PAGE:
Morgan Stanley is telling fixed-income investors to stick with mortgage-backed securities despite their poor performance in July.

In a conference call Wednesday, Morgan Stanley analysts noted that mortgage-backeds underperformed agency securities, corporate bonds, and asset-backed securities in July. Still, the analysts said that only a slight reduction in mortgage positions is warranted.

The price of mortgage-backed securities slipped about 75 basis points in July, said Joe Philips, vice president for fixed-income research at Morgan Stanley. In response the company reduced its own holdings of such securities about two weeks ago from 6% "overweight" to 4%, Mr. Philips said.

With refinancings having slowed down significantly, the supply of mortgages securities can be expected to slip, said Alec Crawford, a mortgage strategist for Morgan Stanley.

Indeed, a slowdown may already be evident in the issuance of agency pass-throughs by Fannie Mae and Freddie Mac. June's issuance, $57.5 billion, was the least since March 1998, Mr. Crawford said. Securities backed by home equity loans also remained out of favor in July as investors turned to more liquid securities, such as pass-throughs, he said.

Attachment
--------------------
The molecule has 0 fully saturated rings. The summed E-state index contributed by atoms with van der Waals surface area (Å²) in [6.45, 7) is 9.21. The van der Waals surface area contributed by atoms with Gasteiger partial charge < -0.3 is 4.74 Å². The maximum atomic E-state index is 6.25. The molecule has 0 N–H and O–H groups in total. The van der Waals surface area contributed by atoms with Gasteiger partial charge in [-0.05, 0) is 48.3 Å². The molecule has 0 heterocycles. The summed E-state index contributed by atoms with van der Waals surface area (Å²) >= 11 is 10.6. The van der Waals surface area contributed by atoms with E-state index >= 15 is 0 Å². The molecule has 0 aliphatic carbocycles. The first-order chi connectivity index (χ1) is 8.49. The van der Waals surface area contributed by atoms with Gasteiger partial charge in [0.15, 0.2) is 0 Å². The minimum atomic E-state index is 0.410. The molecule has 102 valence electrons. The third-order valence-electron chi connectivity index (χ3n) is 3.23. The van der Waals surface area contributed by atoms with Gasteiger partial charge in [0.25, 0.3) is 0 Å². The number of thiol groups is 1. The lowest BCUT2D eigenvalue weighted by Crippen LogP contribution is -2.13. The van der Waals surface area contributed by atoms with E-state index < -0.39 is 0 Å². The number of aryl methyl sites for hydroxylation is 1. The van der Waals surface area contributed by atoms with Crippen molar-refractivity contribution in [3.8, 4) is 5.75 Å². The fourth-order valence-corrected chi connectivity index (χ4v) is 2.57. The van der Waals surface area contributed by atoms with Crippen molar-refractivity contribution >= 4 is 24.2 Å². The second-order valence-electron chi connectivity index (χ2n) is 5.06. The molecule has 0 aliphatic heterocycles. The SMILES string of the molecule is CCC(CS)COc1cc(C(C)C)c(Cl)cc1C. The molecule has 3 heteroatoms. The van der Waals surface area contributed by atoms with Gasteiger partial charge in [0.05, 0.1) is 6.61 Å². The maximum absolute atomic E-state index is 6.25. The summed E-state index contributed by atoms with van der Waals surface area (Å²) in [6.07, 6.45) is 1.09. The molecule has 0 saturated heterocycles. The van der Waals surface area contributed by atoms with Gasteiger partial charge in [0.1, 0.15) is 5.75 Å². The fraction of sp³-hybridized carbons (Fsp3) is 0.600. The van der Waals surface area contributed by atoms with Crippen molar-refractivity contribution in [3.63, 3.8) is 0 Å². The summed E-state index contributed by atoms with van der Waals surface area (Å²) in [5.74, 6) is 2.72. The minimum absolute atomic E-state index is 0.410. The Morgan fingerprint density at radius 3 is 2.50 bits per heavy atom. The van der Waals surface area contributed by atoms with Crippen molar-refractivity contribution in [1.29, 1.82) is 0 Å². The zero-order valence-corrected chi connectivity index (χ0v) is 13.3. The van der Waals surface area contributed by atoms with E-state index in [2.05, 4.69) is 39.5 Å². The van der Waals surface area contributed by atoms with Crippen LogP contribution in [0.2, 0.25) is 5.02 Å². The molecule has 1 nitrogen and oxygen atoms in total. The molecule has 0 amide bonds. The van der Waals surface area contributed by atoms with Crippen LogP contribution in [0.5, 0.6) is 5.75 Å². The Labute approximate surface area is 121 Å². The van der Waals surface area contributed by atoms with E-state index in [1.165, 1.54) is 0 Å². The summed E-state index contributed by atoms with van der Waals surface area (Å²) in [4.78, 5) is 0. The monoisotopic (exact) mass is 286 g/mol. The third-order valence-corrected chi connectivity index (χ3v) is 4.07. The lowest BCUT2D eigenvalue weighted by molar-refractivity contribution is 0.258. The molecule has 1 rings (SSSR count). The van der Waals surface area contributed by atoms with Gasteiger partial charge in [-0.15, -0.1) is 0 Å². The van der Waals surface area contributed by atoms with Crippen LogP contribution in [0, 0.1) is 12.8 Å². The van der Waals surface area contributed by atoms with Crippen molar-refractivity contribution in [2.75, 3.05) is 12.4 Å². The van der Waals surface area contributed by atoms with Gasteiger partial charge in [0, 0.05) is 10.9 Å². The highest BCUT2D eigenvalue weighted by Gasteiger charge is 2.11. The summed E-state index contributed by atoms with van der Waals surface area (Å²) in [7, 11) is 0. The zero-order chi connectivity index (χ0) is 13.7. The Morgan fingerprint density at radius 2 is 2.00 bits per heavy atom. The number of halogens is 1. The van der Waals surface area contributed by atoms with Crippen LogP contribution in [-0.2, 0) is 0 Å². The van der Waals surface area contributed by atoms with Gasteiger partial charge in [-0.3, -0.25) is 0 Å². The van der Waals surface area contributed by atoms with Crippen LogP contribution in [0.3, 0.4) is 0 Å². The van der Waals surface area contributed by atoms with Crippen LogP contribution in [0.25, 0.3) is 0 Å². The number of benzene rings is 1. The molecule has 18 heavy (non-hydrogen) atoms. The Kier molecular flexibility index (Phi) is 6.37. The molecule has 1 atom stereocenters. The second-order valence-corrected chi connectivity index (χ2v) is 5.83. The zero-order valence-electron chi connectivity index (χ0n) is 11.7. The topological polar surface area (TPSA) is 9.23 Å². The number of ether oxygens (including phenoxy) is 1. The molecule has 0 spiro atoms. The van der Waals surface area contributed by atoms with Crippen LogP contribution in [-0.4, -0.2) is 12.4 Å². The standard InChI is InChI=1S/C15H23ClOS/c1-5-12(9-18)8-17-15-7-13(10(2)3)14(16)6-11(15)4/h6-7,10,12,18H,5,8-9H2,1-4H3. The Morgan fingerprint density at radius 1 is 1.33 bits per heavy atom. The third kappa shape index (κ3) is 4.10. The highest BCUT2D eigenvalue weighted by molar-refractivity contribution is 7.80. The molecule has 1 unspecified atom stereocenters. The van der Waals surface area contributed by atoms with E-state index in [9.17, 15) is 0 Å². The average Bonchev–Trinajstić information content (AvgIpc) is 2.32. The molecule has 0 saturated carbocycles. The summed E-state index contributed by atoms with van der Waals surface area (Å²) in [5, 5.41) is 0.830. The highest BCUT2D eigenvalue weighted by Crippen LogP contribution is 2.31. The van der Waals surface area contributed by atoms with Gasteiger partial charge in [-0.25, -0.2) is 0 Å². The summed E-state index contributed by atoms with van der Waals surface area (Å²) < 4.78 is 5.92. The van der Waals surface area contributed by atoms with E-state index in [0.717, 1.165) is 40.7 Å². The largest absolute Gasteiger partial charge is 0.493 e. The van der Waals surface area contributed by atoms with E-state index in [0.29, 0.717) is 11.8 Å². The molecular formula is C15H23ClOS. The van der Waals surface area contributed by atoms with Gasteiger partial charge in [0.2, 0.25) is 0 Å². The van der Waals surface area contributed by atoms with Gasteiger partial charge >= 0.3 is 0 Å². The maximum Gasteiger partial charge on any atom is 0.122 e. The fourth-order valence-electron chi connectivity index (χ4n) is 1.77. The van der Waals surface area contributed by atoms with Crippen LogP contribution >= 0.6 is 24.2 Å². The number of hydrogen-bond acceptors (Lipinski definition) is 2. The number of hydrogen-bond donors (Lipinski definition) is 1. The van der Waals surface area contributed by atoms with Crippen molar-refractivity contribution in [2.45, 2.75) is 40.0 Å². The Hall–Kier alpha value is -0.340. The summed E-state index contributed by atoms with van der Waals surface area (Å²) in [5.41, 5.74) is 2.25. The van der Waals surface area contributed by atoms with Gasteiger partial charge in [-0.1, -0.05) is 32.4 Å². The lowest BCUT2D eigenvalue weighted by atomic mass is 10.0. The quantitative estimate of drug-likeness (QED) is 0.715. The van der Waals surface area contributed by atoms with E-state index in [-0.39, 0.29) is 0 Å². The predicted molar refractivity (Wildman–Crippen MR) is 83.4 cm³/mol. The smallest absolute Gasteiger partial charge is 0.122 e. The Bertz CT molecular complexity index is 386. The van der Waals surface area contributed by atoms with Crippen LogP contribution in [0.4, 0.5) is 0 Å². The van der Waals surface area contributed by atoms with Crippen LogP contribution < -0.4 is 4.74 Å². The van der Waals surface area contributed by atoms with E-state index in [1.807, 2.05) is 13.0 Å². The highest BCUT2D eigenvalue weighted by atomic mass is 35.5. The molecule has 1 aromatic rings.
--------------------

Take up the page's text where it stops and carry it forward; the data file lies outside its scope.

With prepayments slowing, Morgan Stanley recommends "up-in coupon trades," which entail buying higher-coupon securities and selling the lower-coupon ones, Mr. Crawford said. Rather than sell 15-year securities, investors should buy 30-year paper, he said.

Merrill Lynch gave its fixed-income investors similar advice Wednesday, recommending they reduce their allocation to mortgages by 5% to a "modestly underweight" position. For a model portfolio, that would mean dropping the allocation to mortgages from 33% to 28%.

As an alternative, Merrill, which had been neutral on mortgage-backeds, recommended agency debt issued by Fannie Mae and Freddie Mac.

For the first six months of the year Merrill Lynch had been "heavily overweighted to mortgages," said Kenneth L. Hackel, managing director and head of mortgage-backed and asset-backed research at Morgan Stanley. But he said this strategy has changed with an increase in implied volatility in the market.

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